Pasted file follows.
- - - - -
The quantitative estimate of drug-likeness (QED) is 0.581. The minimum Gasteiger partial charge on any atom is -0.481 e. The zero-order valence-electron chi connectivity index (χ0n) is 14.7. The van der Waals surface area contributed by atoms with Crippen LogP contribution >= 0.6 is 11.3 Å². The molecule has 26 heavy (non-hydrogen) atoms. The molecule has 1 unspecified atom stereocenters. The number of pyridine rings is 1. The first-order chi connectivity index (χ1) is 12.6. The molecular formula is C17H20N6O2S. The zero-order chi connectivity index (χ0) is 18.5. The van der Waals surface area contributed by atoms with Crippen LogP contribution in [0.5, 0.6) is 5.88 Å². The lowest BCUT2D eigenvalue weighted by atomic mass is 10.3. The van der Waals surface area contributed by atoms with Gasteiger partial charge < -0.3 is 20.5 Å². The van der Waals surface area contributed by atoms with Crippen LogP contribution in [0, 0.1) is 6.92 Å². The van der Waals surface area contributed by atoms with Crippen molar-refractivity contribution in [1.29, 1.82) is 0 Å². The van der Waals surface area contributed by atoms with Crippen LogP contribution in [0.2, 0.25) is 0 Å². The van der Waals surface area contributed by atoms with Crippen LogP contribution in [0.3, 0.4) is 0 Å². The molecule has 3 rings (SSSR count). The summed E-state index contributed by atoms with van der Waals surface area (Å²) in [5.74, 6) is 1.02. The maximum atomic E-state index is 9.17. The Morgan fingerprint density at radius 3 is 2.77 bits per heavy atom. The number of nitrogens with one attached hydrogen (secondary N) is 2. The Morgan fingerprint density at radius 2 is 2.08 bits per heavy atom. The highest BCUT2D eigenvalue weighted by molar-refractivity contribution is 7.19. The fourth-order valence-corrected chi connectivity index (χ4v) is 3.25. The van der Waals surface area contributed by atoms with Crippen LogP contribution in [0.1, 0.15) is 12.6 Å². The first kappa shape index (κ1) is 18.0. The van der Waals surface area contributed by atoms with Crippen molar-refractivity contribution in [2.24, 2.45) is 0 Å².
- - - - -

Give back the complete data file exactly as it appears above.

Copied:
The quantitative estimate of drug-likeness (QED) is 0.581. The minimum Gasteiger partial charge on any atom is -0.481 e. The zero-order valence-electron chi connectivity index (χ0n) is 14.7. The van der Waals surface area contributed by atoms with Crippen LogP contribution >= 0.6 is 11.3 Å². The molecule has 26 heavy (non-hydrogen) atoms. The molecule has 1 unspecified atom stereocenters. The number of pyridine rings is 1. The first-order chi connectivity index (χ1) is 12.6. The molecular formula is C17H20N6O2S. The zero-order chi connectivity index (χ0) is 18.5. The van der Waals surface area contributed by atoms with Crippen LogP contribution in [0.5, 0.6) is 5.88 Å². The lowest BCUT2D eigenvalue weighted by atomic mass is 10.3. The van der Waals surface area contributed by atoms with Gasteiger partial charge < -0.3 is 20.5 Å². The van der Waals surface area contributed by atoms with Crippen LogP contribution in [0, 0.1) is 6.92 Å². The van der Waals surface area contributed by atoms with Crippen molar-refractivity contribution in [1.29, 1.82) is 0 Å². The van der Waals surface area contributed by atoms with Crippen LogP contribution in [0.2, 0.25) is 0 Å². The van der Waals surface area contributed by atoms with Crippen LogP contribution in [0.3, 0.4) is 0 Å². The molecule has 3 rings (SSSR count). The summed E-state index contributed by atoms with van der Waals surface area (Å²) in [5.74, 6) is 1.02. The maximum atomic E-state index is 9.17. The Morgan fingerprint density at radius 3 is 2.77 bits per heavy atom. The number of nitrogens with one attached hydrogen (secondary N) is 2. The Morgan fingerprint density at radius 2 is 2.08 bits per heavy atom. The highest BCUT2D eigenvalue weighted by molar-refractivity contribution is 7.19. The fourth-order valence-corrected chi connectivity index (χ4v) is 3.25. The van der Waals surface area contributed by atoms with Crippen LogP contribution in [0.1, 0.15) is 12.6 Å². The first kappa shape index (κ1) is 18.0. The van der Waals surface area contributed by atoms with Crippen molar-refractivity contribution in [2.24, 2.45) is 0 Å².